|Château le Bouchet, Indre, France. [Alamy image ref. AHN2EG]|
This image of the Château le Bouchet was taken through a gap in the trees alongside the Etang de la Mer Rouge with a telephoto lens. The lake was named by the Lord of Le Bouchet, who owned the château and the artificial lake, who had been to the Holy Land on a Crusade and been held prisoner for a while near the Red Sea. I can ‘t find authenticated proof of this story and it puzzles me because as far as I know most of the thousand and more small lakes in the Brenne were created artificially after the extraction of clay for roofing tiles… and I’m not sure this industry was carried out at the time of the Crusades.
Another unauthenticated story about the Mer Rouge was that another owner of the Château drowned whilst fishing… his chest-high waders accidentally filling with water and eventually dragging him down below the surface of the lake. Again I’m curious because when I‘ve seen some of these lakes drained – many have a sluice gate for such an event – all have been revealed to be very shallow… perhaps three feet deep at most.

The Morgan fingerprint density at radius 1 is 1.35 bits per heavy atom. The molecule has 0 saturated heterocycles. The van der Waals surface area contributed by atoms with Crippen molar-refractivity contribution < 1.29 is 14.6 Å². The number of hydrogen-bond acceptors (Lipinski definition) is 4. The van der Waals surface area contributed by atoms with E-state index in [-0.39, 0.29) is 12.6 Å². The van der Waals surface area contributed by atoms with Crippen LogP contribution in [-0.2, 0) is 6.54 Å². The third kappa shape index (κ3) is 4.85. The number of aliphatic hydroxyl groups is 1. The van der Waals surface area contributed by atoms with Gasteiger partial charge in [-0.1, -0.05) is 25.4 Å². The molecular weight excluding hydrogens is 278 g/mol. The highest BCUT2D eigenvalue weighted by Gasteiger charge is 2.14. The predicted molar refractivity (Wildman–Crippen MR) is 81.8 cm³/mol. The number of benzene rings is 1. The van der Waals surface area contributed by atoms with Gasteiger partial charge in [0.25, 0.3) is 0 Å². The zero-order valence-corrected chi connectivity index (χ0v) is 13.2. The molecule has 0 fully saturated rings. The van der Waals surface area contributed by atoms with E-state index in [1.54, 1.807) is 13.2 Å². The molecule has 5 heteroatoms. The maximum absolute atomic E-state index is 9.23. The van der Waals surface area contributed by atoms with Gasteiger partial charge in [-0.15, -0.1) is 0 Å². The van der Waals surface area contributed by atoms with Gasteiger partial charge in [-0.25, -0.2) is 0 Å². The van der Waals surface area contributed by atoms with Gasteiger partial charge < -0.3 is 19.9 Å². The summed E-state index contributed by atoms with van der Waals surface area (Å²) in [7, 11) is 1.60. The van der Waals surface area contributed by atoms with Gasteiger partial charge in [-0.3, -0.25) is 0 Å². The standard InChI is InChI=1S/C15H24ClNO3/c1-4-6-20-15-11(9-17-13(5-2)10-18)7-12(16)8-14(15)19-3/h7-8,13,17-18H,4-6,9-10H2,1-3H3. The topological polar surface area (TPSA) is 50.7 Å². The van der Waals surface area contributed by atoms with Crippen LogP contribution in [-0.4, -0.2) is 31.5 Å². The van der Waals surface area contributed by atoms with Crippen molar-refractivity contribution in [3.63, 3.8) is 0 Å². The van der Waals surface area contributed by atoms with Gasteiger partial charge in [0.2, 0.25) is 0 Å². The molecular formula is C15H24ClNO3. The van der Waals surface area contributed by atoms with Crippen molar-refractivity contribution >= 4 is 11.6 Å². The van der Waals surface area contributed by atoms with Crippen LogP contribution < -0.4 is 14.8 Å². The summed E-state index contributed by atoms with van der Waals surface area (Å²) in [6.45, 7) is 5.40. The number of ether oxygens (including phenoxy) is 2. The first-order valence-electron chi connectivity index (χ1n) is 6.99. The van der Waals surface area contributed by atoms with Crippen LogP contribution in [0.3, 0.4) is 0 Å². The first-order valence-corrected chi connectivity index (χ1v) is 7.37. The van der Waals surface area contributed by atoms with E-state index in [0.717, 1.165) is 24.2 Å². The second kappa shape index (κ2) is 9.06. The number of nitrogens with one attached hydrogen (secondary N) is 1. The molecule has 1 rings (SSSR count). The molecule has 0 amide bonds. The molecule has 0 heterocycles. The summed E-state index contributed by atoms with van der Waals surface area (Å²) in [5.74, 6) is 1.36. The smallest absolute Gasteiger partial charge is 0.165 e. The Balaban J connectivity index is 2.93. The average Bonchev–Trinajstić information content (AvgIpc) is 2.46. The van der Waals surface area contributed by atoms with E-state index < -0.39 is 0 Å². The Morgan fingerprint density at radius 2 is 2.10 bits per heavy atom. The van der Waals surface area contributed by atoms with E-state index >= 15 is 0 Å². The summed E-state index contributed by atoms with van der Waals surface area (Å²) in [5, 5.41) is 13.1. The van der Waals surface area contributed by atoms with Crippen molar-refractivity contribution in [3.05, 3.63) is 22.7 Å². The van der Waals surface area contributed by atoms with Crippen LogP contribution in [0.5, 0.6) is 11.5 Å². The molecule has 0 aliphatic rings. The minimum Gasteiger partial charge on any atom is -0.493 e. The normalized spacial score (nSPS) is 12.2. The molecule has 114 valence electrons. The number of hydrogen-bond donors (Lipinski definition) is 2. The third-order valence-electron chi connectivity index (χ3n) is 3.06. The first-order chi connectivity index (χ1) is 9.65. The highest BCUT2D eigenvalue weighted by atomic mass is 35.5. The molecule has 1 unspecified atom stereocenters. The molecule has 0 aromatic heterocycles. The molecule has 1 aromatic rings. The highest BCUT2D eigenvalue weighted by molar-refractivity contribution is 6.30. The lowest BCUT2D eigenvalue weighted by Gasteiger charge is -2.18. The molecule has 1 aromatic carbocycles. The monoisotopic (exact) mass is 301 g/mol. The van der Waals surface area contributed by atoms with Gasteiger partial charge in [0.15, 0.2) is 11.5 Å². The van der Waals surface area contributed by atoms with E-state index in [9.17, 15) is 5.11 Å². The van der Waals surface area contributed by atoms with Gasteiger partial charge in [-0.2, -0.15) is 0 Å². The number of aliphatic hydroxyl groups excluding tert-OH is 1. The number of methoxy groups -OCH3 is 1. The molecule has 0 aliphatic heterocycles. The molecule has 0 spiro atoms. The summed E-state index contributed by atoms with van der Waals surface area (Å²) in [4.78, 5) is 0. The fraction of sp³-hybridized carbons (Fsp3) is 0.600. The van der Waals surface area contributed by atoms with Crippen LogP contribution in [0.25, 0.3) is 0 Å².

So I know of two puzzling stories – a dubious name source from a prisoner, and a drowning – connected with the romantically named lake at the foot of this fortified château. Both are dark in character… so I feel, for once, that the image of this particular château which has a sombre and brooding feel, poking its turrets through the surrounding woodland, is enhanced for once by the gathering storm clouds rather than my (obligatory) blue sky background.
Licensed RM by Alamy for reproduction (with two other images for the same feature) for 1-year in a French textbook with a 5,000 print-run under my “a la France” pseudonym.